The recordings are set to be turned over to the court by 12 p.m. Friday, WDRB reported.

Update 11 a.m. EDT Sept. 30: In a motion filed in court and obtained by the Courier Journal, Cameron’s office asked a judge to delay the release of grand jury recordings by one week to allow officials to “redact personal identifiers of any named person, and to redact both names and personal identifiers of any private citizen.”

The filing said the delay is necessary “in the interest of protection of witnesses, and in particular private citizens named in the recordings.”

Cameron told WDRB on Tuesday that he did not present the grand jury with charges for Mattingly or Cosgrove because he determine it was “not appropriate.”

“The charge that we could prove at trial, beyond reasonable doubt, was for wanton endangerment against Mr. Hankison,” Cameron told WDRB.

Original report: Kentucky Attorney General Daniel Cameron plans to release a recording Wednesday of grand jury proceedings in the Breonna Taylor case after an unidentified juror urged a judge to make the information public “so that the truth may prevail.”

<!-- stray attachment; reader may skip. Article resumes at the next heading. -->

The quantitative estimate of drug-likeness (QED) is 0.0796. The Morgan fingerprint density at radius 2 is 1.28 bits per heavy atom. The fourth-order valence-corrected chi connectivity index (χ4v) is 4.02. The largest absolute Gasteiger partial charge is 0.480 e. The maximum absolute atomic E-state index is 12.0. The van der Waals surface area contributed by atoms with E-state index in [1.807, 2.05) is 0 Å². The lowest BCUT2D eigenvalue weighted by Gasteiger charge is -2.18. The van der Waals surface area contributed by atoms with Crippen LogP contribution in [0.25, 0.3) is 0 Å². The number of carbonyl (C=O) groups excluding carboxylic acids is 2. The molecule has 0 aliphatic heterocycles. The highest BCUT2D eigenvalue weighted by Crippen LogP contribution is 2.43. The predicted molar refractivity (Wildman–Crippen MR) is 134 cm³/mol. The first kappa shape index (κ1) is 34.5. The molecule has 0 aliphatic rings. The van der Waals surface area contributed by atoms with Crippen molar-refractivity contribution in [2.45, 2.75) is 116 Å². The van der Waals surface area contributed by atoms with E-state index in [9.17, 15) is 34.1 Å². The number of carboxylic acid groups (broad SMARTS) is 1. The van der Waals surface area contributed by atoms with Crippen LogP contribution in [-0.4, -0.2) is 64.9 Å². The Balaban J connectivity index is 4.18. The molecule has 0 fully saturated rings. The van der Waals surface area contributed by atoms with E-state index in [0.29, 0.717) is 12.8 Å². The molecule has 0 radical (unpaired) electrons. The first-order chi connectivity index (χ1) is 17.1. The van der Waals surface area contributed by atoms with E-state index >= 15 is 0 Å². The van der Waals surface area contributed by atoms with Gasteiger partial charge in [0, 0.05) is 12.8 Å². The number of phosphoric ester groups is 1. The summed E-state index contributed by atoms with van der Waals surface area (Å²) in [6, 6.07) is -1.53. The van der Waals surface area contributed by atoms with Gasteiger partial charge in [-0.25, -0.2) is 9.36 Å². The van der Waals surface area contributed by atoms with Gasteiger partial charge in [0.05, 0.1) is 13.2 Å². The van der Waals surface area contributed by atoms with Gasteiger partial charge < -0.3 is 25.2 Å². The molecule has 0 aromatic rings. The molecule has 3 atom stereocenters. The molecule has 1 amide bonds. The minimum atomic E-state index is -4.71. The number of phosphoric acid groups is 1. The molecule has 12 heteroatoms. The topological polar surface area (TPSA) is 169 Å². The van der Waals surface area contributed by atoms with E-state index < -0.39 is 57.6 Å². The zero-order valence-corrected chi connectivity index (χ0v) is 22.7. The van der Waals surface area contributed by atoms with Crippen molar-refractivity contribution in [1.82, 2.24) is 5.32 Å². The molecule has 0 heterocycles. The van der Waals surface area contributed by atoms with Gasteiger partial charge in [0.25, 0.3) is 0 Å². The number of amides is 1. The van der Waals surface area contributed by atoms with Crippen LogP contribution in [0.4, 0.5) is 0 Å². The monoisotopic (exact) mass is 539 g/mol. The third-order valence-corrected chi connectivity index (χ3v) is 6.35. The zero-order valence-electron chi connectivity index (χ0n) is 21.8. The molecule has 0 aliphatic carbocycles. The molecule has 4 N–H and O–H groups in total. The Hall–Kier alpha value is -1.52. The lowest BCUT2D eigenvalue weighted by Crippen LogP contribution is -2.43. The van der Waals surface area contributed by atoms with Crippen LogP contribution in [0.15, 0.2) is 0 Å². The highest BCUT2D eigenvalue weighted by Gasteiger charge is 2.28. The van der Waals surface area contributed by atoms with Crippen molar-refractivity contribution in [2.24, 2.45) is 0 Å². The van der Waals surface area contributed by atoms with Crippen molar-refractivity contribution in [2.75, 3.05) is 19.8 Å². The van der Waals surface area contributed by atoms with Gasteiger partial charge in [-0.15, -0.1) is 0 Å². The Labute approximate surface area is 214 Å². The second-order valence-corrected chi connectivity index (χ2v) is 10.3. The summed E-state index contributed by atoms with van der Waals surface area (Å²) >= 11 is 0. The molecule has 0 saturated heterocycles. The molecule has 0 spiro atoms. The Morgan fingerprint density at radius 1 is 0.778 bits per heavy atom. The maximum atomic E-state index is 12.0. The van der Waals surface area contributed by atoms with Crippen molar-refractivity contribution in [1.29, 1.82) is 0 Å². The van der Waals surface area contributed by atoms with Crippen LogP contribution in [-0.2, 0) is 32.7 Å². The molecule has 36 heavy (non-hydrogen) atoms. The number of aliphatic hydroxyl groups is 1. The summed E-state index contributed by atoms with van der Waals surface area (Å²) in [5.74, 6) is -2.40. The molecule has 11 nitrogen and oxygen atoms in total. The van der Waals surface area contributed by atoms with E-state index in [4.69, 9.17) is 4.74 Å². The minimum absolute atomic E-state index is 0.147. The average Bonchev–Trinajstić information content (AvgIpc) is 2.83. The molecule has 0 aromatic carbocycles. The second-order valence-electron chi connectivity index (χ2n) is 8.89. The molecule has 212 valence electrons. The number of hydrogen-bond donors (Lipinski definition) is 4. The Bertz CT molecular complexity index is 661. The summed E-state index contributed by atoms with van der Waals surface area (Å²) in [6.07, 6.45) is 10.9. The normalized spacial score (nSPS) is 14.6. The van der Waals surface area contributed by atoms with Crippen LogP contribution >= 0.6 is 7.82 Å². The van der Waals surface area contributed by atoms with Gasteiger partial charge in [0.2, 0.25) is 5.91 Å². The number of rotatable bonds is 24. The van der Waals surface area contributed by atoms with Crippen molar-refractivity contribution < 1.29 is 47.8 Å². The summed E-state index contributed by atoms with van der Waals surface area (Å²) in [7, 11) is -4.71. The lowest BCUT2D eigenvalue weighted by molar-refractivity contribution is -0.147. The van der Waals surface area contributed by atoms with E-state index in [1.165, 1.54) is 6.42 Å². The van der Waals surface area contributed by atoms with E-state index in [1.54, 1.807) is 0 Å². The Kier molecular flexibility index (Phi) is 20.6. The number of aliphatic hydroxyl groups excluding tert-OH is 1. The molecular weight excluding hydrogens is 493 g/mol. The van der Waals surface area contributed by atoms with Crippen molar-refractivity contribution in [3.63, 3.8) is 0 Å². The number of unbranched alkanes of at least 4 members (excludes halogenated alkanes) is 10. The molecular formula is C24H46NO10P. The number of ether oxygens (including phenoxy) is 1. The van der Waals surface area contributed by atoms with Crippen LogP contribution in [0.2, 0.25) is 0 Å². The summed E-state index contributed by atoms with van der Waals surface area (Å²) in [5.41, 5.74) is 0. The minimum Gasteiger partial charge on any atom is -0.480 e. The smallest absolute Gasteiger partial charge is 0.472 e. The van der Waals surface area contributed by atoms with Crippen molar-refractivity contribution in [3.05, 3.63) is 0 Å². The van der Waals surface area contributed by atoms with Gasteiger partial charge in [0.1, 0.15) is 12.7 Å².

Cameron said in a statement obtained by WAVE that his office will comply with a judge’s order to release the recording, though he said his team believes the release could compromise an ongoing federal investigation into the shooting.

The grand jury declined last week to bring homicide charges against the three Louisville police officers who shot and killed Taylor in her apartment on March 13.

Jurors indicted former Louisville Detective Brett Hankison on three counts of first-degree wanton endangerment for opening fire on Taylor’s apartment from outside, endangering the lives of three people in the apartment next door. Cameron said jurors determined Sgt. Jonathan Mattingly and Detective Myles Cosgrove were justified in the shooting, though he declined to elaborate, citing the secrecy of grand jury proceedings.

In the motion filed Monday, a juror said Cameron “attempted to make it very clear that the grand jury alone made the decision on who and what to charge based solely on the evidence presented to them.” The juror asked a judge to make public the process that led to last week’s charging decision.